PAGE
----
Ultima Thule

In ancient times the northernmost region of the habitable world - hence, any distant, unknown or mysterious land.

Monday, May 08, 2006

Will it be 'au revoir' to 'mademoiselle'?

By Aussiegirl

Somehow this is all so typically French. Remember Professor Higgins' perspicacious observation in My Fair Lady: But the French don't care what they do, actually, so long as they pronounce it properly.

Will it be 'au revoir' to 'mademoiselle'?�-�World�-�insider.washingtontimes.com

Will it be 'au revoir' to 'mademoiselle'?By Kerstin Gehmlich
May 6, 2006
PARIS -- "Bonjour, mademoiselle" -- is that a sexist insult? A classic pickup line? Or just a friendly greeting for millions of Frenchwomen every day?
Whatever it is, it could become a thing of the past.
A group of French feminists wants to get rid of the word "mademoiselle," or "miss," saying the term turns a female into an inferior being defined by her marital status.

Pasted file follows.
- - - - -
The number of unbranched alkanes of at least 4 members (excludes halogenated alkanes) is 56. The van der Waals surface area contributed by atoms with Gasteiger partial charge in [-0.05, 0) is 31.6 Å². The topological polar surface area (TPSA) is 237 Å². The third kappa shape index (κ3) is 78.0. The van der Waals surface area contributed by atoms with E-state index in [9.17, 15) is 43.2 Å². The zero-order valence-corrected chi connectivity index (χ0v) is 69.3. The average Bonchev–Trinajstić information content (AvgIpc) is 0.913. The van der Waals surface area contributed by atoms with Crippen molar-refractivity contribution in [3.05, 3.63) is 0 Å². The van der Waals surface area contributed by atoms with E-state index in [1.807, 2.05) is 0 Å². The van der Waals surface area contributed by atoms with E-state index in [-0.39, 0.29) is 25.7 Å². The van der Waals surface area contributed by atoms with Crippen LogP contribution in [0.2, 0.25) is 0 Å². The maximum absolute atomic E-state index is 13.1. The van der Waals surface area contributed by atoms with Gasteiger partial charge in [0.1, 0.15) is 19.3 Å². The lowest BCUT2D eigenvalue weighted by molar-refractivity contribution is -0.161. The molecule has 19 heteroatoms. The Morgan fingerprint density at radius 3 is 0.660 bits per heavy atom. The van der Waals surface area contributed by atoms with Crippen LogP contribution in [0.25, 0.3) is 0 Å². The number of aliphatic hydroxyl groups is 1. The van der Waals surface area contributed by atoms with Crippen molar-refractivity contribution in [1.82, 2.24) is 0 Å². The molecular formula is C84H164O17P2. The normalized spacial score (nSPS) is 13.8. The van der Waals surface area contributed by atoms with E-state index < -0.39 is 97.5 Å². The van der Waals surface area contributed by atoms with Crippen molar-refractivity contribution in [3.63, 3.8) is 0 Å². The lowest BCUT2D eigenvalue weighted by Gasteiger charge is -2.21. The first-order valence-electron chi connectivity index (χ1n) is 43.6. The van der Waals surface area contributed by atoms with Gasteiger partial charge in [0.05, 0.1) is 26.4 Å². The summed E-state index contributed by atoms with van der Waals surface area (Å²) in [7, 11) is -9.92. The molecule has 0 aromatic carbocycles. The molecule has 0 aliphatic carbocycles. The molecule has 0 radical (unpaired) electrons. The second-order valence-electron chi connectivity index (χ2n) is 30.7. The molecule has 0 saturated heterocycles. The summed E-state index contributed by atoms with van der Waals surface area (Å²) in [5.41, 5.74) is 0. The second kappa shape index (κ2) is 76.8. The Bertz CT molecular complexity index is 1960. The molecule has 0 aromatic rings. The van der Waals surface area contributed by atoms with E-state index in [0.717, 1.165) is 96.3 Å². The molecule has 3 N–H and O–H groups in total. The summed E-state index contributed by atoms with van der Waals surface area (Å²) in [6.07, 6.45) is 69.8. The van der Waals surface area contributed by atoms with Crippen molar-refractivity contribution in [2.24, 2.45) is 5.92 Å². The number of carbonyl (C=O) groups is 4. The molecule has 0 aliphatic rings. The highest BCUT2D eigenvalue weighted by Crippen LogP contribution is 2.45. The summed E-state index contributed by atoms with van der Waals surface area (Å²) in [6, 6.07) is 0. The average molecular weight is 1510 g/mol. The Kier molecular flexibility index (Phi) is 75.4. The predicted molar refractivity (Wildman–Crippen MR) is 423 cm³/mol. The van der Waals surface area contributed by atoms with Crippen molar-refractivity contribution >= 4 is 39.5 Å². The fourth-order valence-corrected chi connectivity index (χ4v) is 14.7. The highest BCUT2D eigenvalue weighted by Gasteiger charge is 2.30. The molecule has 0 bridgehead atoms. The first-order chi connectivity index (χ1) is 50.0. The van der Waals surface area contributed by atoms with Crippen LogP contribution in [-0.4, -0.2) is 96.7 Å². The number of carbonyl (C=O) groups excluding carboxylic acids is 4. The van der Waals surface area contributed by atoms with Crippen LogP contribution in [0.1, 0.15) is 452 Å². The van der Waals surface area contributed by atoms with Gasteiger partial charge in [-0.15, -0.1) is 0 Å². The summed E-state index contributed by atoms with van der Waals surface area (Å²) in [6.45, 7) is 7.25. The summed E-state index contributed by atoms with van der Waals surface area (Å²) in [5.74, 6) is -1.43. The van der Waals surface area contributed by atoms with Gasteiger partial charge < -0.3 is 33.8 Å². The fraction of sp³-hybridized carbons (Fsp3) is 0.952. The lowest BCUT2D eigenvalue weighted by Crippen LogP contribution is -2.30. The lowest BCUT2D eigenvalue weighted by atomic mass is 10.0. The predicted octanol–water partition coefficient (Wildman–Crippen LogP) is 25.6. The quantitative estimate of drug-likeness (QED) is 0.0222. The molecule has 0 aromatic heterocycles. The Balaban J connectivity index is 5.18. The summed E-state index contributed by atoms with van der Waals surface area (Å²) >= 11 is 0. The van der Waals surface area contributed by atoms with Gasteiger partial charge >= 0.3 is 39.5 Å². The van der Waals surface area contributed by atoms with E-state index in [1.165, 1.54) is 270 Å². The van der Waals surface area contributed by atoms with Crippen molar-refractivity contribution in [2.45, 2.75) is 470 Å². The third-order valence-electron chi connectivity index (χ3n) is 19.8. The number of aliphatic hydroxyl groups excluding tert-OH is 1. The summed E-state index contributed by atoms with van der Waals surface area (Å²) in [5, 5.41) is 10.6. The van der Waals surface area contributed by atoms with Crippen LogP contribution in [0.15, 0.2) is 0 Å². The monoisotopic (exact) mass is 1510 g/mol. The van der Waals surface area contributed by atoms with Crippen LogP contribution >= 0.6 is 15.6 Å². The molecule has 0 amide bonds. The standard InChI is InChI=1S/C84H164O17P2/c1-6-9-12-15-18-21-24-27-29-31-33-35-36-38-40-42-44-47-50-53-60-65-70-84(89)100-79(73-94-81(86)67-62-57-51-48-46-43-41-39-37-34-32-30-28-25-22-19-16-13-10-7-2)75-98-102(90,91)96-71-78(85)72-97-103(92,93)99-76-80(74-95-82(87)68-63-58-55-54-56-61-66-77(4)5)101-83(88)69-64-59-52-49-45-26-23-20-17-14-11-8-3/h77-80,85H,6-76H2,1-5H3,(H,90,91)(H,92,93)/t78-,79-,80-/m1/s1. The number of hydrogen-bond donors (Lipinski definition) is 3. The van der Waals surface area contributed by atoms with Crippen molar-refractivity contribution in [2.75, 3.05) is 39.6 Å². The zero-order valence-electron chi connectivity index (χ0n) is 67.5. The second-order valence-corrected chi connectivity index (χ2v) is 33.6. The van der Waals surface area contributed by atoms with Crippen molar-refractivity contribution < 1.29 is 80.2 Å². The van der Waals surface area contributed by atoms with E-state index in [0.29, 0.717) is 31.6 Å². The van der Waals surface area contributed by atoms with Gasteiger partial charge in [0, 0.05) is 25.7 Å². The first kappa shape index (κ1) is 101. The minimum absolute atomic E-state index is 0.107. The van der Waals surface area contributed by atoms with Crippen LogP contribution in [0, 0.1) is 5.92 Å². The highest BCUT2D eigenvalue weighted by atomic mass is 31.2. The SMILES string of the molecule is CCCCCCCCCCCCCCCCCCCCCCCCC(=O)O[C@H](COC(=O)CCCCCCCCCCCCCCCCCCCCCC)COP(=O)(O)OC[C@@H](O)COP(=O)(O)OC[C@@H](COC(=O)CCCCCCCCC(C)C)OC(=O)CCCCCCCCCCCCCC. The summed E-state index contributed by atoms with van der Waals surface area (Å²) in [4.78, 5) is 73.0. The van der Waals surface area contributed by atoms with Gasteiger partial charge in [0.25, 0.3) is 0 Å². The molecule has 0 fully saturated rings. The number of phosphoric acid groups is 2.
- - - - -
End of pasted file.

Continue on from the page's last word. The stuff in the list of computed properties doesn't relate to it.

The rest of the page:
"When you get letters, the postman or anyone passing by your mailbox can see whether you are married or not. It's nobody's business," said Mathilde, an unmarried 40-year-old, who has started a petition for the government to abolish the term. [....]
Not all Parisian women agreed with Mathilde's plans.
"I like being called 'mademoiselle.' It's charming, and it makes me feel young," said Laurene Lasne, 23. Unmarried Ayline Onger said being called "madame" made her feel like her mother.
"But when I talk to single moms, I call them 'madame,' " said Miss Onger, a 25-year-old social worker. "I don't want to rub in the fact that they are on their own."


At 4:36 AM, Blogger TJW said...

Perhaps mademoiselle Meathilde, "the unmarried 40-year-old", would prefer the wide scale use of the English term for a woman who has remained single beyond the conventional age for marrying. "Spinster" It serves the same dual purpose of instantly identifying the gender and marital status of a woman yet does remove those unfortunate inferences that may indicate youth.


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